July! That really was a month, wasn't it? A mellow month after the sturm und drang of June, but still plenty of fun to be had, so let's start having it.
Razanandrongobe sakalavae is a new, giant notosuchian from Jurassic Madagascar. Learn more about this fearsome beast from Jon Tennant at PLOS.
Straight out of the nineties: fossils that have been in the Royal Tyrrell Museum since 1993 and 1996 have received new attention, found to be a new species of troodontid. Read about Albertavenator curriei at Live Science.
Drs. Hone and Holtz teamed up for a big overview of spinosaurs. Read about it from Archosaur Musings and grab the paper here [PDF link].
The earliest neornithine bird, Vegavis iaai, was recently the subject of osteohistological research, offering confirmation that it was a diving, foot-propelled bird. Read more from Fernanda Castano at Letters from Gondwana.
Read about the ongoing effort to recover and prepare "Walter," a giant hadrosaur from Rangely, Colorado, by a team from Colorado Northwestern Community College.
Mark Witton interviews artist Johan Egerkrans, who has been doing some fantastic, cartoony prehistoric art lately.
At the Inverse, Jacquelyn Ronson talks to Mike Habib and Jordan Mallon about The Land Before Time and its scientific accuracy.
Darren Naish returns with another post about the big empty space in the noggins of ceratopsians at TetZoo.
At Raptormaniacs, check out some animatronic beasts at the Bristol Zoo.
NatGeo has done an amazing 3D tour of the Suncor nodosaur fossil.
Chris talks dinosaurs and beer at Prehistoric Beast of the Week.
Since industrial operations are digging in places where rock isn't naturally exposed, some unique fossils can turn up. The Royal Tyrrell Museum blog delves into this intersection of industry and science.
Paul Pursglove writes about Wukongopterus lii, now on display in the Dinosaurs of China exhibition at Wollaton Hall, at the Pterosaur database blog.
At the RMDRC blog, Anthony Maltese shares the story of finding a tyrannosaur's ass. Glamorous field work alert!
One of the most enduring questions about theropods -especially non-maniraptorans - is how they used those often small forelimbs. "T. rex trying," anyone? Duane Nash takes a critical look at some of our prevailing assumptions and comes up with some pretty satisfying counterpoints.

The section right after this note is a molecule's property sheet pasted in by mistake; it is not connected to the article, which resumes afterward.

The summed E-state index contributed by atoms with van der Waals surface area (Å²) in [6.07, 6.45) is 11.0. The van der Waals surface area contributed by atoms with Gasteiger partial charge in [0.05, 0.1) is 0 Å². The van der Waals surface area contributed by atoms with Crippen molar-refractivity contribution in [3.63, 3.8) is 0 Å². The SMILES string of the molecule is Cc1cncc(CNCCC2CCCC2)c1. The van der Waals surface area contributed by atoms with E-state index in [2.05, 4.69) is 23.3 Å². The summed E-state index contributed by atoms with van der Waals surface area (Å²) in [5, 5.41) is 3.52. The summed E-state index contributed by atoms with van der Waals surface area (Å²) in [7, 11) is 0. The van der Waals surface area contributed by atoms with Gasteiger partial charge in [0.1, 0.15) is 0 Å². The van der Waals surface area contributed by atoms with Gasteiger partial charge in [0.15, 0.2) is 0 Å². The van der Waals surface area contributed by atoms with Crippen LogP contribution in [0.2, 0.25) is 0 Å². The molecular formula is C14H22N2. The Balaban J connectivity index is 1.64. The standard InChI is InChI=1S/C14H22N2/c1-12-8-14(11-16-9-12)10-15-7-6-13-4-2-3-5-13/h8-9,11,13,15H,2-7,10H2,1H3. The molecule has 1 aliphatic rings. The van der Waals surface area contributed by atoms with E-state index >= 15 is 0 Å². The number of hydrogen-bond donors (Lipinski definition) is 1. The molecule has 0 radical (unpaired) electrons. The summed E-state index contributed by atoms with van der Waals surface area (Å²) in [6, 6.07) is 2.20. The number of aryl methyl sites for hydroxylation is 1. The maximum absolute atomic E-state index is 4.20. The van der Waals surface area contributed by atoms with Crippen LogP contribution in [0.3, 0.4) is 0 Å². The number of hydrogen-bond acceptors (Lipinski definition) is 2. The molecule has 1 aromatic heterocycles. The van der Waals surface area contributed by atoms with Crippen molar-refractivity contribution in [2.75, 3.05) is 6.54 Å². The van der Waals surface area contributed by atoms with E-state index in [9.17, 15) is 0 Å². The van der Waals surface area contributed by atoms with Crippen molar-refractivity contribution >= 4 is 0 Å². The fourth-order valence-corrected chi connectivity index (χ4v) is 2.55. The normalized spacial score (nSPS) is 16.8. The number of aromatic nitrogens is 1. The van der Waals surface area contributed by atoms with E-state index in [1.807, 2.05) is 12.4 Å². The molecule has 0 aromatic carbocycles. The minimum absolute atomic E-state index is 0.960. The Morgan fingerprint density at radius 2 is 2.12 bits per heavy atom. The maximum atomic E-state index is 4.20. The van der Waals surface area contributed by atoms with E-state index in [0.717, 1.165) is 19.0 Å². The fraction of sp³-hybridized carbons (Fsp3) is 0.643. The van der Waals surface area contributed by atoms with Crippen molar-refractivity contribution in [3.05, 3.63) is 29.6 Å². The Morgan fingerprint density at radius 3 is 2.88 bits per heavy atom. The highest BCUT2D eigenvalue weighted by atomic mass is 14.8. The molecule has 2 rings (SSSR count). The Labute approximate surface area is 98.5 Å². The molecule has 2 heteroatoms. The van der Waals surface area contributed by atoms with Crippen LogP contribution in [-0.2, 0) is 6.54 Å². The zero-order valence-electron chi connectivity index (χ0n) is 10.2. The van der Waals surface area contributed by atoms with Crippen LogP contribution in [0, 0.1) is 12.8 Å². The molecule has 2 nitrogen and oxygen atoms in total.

Liz Martin-Silverstone wraps up her "150 Things about Canadian Palaeontology" series with a look at some of the country's truly ancient fossil sites.
Ted Rechlin's new dinosaur graphic novel, Jurassic, is now available from his own Rextooth Studios imprint. Pick it up at Amazon and read more at Rextooth.
Rebecca Groom of Palaeoplushies fame unveiled her painstakingly crafted Yutyrannus huali art doll, and it can be yours.
Who's ready for an hour of Dave Hone talking about tyrannosaurs? He offers a fantastic overview of the family. Pull up a seat!
As if that wasn't generous enough, there's a great Q&A portion that the Royal Institution has made available to the masses.
Not enough tyrant action for you yet? No? Well have some more: Dr. Thomas Carr talks about Daspletosaurus horneri.
Saurian is finally here! At the time of this writing, the team is simply awaiting for Steam to approve it. Here's the release trailer for the game.
Finally, Mark Witton has announced his next book, and it's a doozy. Check out his preview video!
Diane Ramic's paleofauna coloring books are pretty wonderful, with an engaging aesthetic that allows colorers plenty of freedom to invent color schemes for the animals. Her second coloring book is being funded via Kickstarter. The campaign lasts until August 6, so hurry up and pledge.
So, this has been a tyrannosaur-heavy post. Why stop now? Here's Raph Lomotan's gorgeous Yutyrannus pair.
Be sure to follow Raph at DeviantArt. If you're into Star Wars, he's done quite a few beautiful character paintings as well.